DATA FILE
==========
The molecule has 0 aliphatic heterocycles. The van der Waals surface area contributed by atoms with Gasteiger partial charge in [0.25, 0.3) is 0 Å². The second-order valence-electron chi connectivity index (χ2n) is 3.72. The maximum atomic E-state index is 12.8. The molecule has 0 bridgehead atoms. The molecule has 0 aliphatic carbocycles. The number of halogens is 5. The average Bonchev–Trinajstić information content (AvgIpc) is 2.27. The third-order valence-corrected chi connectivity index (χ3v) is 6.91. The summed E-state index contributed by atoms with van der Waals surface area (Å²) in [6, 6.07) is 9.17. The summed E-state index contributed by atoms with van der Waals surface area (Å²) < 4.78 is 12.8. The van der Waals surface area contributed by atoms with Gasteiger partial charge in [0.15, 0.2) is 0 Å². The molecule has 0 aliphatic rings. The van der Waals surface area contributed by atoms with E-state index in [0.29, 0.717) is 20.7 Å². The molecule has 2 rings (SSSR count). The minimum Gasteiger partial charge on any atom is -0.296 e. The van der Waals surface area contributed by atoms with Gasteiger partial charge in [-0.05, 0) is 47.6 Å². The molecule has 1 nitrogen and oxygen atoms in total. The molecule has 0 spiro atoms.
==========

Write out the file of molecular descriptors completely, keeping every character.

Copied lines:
The molecule has 0 aliphatic heterocycles. The van der Waals surface area contributed by atoms with Gasteiger partial charge in [0.25, 0.3) is 0 Å². The second-order valence-electron chi connectivity index (χ2n) is 3.72. The maximum atomic E-state index is 12.8. The molecule has 0 bridgehead atoms. The molecule has 0 aliphatic carbocycles. The number of halogens is 5. The average Bonchev–Trinajstić information content (AvgIpc) is 2.27. The third-order valence-corrected chi connectivity index (χ3v) is 6.91. The summed E-state index contributed by atoms with van der Waals surface area (Å²) in [6, 6.07) is 9.17. The summed E-state index contributed by atoms with van der Waals surface area (Å²) < 4.78 is 12.8. The van der Waals surface area contributed by atoms with Gasteiger partial charge in [0.15, 0.2) is 0 Å². The molecule has 0 aliphatic rings. The van der Waals surface area contributed by atoms with E-state index in [0.29, 0.717) is 20.7 Å². The molecule has 2 rings (SSSR count). The minimum Gasteiger partial charge on any atom is -0.296 e. The van der Waals surface area contributed by atoms with Gasteiger partial charge in [-0.05, 0) is 47.6 Å². The molecule has 1 nitrogen and oxygen atoms in total. The molecule has 0 spiro atoms.